An example non-transitory computer-readable storage medium for generating a mesh assembly corresponding to a system includes computer executable instructions which, when executed, cause a processing system to execute steps. In executing the steps, a specification of a system having first and second objects is received. The specification includes, for each of the first and second objects, geometric data comprising geometrical attributes of the object and mesh data comprising settings for creating a mesh representation of the object. The first object is associated with a first mesh, and the second object is associated with a second mesh. The associating includes, for each of the first and second objects, determining whether a mesh with geometric data and mesh data corresponding to that of the object has been previously generated. Based on a determination that the mesh has been previously generated, the object is associated with the mesh, and based on a determination that the mesh has not been previously generated, the object is meshed to generate a new mesh that is associated with the object. A mesh assembly including the first and second meshes is generated based on positioning data for the first and second objects included in the specification. Based on a determination that the first and second meshes are in contact in the mesh assembly, a mesh of the first mesh or the second mesh is modified to cause the meshes to be continuous at an interface between the meshes.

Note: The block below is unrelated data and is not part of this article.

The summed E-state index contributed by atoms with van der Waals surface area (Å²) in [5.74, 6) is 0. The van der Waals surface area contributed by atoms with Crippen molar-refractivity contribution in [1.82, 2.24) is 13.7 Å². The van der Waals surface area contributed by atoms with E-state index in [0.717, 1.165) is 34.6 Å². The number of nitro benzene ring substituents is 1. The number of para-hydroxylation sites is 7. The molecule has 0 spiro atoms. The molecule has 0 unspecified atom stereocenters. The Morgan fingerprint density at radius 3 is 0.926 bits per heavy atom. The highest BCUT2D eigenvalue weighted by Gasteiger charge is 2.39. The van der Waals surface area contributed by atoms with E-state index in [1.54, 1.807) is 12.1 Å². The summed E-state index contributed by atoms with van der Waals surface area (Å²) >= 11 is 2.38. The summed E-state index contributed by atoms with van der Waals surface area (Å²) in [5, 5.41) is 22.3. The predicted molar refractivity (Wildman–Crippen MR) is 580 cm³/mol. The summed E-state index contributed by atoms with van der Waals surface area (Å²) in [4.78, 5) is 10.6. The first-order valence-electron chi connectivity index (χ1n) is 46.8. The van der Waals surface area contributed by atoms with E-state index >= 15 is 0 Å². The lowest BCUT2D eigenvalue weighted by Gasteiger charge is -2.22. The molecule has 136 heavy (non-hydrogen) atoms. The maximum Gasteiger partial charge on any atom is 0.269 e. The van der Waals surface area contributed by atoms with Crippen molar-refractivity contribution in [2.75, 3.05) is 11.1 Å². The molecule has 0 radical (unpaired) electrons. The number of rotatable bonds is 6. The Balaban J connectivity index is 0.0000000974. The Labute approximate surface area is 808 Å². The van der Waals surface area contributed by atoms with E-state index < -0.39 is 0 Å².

In an example computer-implemented method for generating a mesh assembly corresponding to a system, a specification of a system having first and second objects is received. The specification includes, for each of the first and second objects, geometric data comprising geometrical attributes of the object and mesh data comprising settings for creating a mesh representation of the object. The first object is associated with a first mesh, and the second object is associated with a second mesh. The associating includes, for each of the first and second objects, determining whether a mesh with geometric data and mesh data corresponding to that of the object has been previously generated. Based on a determination that the mesh has been previously generated, the object is associated with the mesh, and based on a determination that the mesh has not been previously generated, the object is meshed to generate a new mesh that is associated with the object. A mesh assembly including the first and second meshes is generated based on positioning data for the first and second objects included in the specification. The first and second meshes are non-continuous at an area of contact between the meshes.